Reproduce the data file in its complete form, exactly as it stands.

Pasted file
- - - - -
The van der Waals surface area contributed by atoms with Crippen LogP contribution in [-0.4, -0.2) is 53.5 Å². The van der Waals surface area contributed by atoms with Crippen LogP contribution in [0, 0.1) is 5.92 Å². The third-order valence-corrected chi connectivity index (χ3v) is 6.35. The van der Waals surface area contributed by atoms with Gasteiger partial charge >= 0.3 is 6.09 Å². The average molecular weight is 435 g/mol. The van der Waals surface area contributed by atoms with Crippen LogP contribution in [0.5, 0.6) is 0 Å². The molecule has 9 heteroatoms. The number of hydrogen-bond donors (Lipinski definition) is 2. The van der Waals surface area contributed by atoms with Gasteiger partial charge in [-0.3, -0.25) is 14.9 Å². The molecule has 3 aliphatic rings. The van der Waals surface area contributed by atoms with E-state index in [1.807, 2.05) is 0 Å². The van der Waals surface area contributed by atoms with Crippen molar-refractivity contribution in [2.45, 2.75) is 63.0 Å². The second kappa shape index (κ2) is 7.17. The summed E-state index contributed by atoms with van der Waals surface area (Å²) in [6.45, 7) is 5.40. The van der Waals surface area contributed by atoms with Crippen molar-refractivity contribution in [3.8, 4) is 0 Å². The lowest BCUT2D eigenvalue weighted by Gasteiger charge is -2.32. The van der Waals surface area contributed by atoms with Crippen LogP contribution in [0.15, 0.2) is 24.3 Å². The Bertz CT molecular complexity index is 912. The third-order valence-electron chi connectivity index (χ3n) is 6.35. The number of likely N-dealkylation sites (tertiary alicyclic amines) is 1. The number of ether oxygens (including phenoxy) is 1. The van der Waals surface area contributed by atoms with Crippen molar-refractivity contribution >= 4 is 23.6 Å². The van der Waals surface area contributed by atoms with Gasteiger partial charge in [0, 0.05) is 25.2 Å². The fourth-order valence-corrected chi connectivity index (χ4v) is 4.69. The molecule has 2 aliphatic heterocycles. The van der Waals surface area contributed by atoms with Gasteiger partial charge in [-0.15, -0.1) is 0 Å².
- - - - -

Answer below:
The van der Waals surface area contributed by atoms with Crippen LogP contribution in [-0.4, -0.2) is 53.5 Å². The van der Waals surface area contributed by atoms with Crippen LogP contribution in [0, 0.1) is 5.92 Å². The third-order valence-corrected chi connectivity index (χ3v) is 6.35. The van der Waals surface area contributed by atoms with Gasteiger partial charge >= 0.3 is 6.09 Å². The average molecular weight is 435 g/mol. The van der Waals surface area contributed by atoms with Crippen LogP contribution in [0.5, 0.6) is 0 Å². The molecule has 9 heteroatoms. The number of hydrogen-bond donors (Lipinski definition) is 2. The van der Waals surface area contributed by atoms with Gasteiger partial charge in [-0.3, -0.25) is 14.9 Å². The molecule has 3 aliphatic rings. The van der Waals surface area contributed by atoms with E-state index in [1.807, 2.05) is 0 Å². The van der Waals surface area contributed by atoms with Crippen molar-refractivity contribution in [2.45, 2.75) is 63.0 Å². The second kappa shape index (κ2) is 7.17. The summed E-state index contributed by atoms with van der Waals surface area (Å²) in [6.45, 7) is 5.40. The van der Waals surface area contributed by atoms with Crippen molar-refractivity contribution in [3.8, 4) is 0 Å². The lowest BCUT2D eigenvalue weighted by Gasteiger charge is -2.32. The van der Waals surface area contributed by atoms with Crippen LogP contribution in [0.15, 0.2) is 24.3 Å². The Bertz CT molecular complexity index is 912. The third-order valence-electron chi connectivity index (χ3n) is 6.35. The number of likely N-dealkylation sites (tertiary alicyclic amines) is 1. The number of ether oxygens (including phenoxy) is 1. The van der Waals surface area contributed by atoms with Crippen molar-refractivity contribution >= 4 is 23.6 Å². The van der Waals surface area contributed by atoms with Gasteiger partial charge in [0, 0.05) is 25.2 Å². The fourth-order valence-corrected chi connectivity index (χ4v) is 4.69. The molecule has 2 aliphatic heterocycles. The van der Waals surface area contributed by atoms with Gasteiger partial charge in [-0.15, -0.1) is 0 Å².